01:19 Then we go on to try to make a new dog, based on the instance, the d we just created above. Once we hit that, we go—boom. 'NoneType' object has no attribute 'color'.

01:30 When we try to access the .color attribute on the puppy, we get no attribute. It just doesn’t exist. You don’t have it, you don’t exist. Which is interesting, because when this returns, it returns a NoneType.

01:43 Since there is no return statement here, pup gets assigned None. And then it asked to see what the .color is—None.

01:49 There is no such thing as .color on this attribute. So in order to make this work, we simply need to initialize a way to call its superclass.

01:58 So all this says, it goes, “This, the class I’m in—make a baby.” So we can call up to the class method. Now, this is an explicit way of doing the same thing here, so if we were to just leave this all uncommented—so let’s just delete it here.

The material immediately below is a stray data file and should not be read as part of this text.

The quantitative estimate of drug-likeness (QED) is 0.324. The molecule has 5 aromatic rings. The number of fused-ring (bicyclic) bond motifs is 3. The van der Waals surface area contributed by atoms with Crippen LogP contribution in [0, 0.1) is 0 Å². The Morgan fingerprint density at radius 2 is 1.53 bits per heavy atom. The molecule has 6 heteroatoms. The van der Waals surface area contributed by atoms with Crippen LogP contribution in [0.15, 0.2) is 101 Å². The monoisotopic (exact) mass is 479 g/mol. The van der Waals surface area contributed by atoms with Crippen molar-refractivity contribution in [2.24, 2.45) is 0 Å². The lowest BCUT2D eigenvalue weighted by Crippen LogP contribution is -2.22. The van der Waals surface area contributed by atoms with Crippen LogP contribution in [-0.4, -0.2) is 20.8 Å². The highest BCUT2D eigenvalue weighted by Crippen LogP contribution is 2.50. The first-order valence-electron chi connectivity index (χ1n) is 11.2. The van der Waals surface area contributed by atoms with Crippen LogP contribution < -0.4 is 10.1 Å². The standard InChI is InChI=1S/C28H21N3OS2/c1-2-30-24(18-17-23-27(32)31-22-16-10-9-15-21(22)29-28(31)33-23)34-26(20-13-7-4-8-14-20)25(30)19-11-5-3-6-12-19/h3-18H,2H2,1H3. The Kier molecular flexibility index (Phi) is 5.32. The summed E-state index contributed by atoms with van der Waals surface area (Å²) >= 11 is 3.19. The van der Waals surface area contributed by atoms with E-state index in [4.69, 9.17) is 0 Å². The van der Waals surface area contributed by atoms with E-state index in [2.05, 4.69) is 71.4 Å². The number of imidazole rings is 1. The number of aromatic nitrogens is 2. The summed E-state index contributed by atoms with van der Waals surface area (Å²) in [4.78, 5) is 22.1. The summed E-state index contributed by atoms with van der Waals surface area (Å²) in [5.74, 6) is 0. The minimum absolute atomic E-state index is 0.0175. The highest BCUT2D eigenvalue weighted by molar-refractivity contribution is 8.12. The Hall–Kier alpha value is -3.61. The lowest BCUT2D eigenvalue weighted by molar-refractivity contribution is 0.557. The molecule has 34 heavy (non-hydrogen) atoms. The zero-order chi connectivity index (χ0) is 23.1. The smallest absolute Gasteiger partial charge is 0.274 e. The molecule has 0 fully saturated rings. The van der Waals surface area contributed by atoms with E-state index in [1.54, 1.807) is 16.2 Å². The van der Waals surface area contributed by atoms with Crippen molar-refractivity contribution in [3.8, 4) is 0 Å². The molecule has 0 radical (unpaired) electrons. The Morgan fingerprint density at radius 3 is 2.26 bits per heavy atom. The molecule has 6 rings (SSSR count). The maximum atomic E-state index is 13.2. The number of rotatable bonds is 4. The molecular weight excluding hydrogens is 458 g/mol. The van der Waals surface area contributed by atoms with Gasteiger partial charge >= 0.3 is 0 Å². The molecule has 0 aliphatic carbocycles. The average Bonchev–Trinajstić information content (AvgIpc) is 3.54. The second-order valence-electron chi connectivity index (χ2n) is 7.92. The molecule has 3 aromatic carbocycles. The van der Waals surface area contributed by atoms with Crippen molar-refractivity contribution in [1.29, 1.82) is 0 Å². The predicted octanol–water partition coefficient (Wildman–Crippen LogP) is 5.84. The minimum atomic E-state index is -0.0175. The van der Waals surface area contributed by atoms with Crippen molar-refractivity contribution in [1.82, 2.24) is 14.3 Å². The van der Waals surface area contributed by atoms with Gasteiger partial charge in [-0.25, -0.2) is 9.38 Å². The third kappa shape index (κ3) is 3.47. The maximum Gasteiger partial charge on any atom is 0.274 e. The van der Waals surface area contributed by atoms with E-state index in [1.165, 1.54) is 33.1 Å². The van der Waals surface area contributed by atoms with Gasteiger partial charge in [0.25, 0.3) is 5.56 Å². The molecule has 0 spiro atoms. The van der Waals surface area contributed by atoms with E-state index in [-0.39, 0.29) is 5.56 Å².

02:16 Just one second, let’s get that into the buffer here so we can easily get that back afterwards. Let’s run that and then see what happens. So, as you can see, this works completely fine. We call d.color, d.make_baby(), and then we have pup here and then we check to see the .color.

02:33 This worked fine by simply calling this thing here. So let’s just, as an example, print the class that comes in here.

02:45 So, when we go and call .make_baby(), we’ll pick a color, print the class type, and then return a new instance of that particular class type.

02:55 So as you can see—and this is the power of class methods—the class Dog got passed in, regardless of whether or not the class method was defining the subclass.